AuthorCastro, Gregory Alexander
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PublisherThe University of Arizona.
RightsCopyright © is held by the author. Digital access to this material is made possible by the University Libraries, University of Arizona. Further transmission, reproduction or presentation (such as public display or performance) of protected items is prohibited except with permission of the author.
AbstractWRITE WHAT YOU KNOW, UNLESS THAT’S BORING The common advice given to any budding filmmaker is to keep their work grounded in their own experiences. This is completely reasonable, and most often leads to higher quality, distinct student films. If students didn’t do this, then half of any given thesis filmmaking class would likely produce Lynch-ian knock-offs while the other half aped Spielberg. Occasionally, however, this filmmaking mantra “Write what you know,” needs to be tweaked, worked around. Sometimes, “What you know,” is actually somewhat common. As my granddad used to say to me, “You want to be a writer? You need to be creative for that. All you have to write about is petting your dog.” This may have been oversimplifying, but there was some truth at the heart of it. A twenty something white male from Overland Park, Kansas feels loneliness, disillusionment, jealousy, longing, angst. These feelings usually lend themselves to screenplays about surrogates for said white male ultimately finding love and an amazing sex life. Not exactly the stuff of Oscar winning short films. So write what you know, but maybe add a twist. My thesis is about loneliness, disillusionment, longing and grandfathers. It’s also about cannibalism.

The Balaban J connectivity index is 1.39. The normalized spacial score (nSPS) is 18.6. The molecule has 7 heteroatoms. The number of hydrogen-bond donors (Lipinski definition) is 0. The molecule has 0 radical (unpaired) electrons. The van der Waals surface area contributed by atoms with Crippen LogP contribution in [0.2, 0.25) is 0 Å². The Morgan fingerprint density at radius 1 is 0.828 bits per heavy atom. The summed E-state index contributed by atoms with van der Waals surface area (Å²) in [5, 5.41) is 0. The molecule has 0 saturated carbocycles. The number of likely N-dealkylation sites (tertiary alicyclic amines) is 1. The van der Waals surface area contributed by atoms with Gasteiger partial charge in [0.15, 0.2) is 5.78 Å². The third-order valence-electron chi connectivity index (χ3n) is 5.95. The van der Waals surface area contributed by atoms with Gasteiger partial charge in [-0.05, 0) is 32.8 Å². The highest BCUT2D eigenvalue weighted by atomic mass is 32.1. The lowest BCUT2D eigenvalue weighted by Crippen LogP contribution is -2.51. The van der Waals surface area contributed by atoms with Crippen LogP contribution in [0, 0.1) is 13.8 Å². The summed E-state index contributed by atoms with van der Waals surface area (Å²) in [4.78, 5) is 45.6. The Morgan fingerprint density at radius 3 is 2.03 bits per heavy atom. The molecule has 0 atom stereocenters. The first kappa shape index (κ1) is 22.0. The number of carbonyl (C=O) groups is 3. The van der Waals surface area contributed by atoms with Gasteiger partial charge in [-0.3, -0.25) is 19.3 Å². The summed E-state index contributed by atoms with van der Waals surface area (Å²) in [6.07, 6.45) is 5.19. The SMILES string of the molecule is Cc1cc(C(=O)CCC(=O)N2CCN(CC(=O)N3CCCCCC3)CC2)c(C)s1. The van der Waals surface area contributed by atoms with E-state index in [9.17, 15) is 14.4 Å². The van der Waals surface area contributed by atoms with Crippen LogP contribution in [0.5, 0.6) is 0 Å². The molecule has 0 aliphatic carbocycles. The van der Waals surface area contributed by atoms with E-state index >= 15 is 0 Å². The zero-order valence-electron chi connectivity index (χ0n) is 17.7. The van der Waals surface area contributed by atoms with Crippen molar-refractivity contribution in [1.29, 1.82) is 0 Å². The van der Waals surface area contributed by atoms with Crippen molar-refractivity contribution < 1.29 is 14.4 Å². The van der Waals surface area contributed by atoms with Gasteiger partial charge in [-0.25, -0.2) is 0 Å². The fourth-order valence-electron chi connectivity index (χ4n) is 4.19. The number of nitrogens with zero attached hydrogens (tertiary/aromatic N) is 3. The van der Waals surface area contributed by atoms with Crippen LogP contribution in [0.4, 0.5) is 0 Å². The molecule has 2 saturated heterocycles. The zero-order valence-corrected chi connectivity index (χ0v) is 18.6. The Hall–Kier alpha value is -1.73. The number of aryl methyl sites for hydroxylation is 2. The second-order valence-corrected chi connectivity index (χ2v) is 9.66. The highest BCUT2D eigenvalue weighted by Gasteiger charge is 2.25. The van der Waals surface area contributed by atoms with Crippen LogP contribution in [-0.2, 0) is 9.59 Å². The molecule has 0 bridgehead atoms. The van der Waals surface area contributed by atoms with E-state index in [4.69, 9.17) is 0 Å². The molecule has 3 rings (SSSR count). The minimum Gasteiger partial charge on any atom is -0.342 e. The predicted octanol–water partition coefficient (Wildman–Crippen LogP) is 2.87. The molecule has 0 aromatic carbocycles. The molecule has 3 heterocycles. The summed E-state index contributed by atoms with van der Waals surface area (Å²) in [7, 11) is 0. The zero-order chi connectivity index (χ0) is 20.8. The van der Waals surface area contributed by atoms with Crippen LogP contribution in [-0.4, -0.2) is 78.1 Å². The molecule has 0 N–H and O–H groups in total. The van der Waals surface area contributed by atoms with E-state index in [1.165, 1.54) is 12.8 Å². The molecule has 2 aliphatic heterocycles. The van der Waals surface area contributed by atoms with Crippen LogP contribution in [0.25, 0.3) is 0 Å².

Degree ProgramHonors College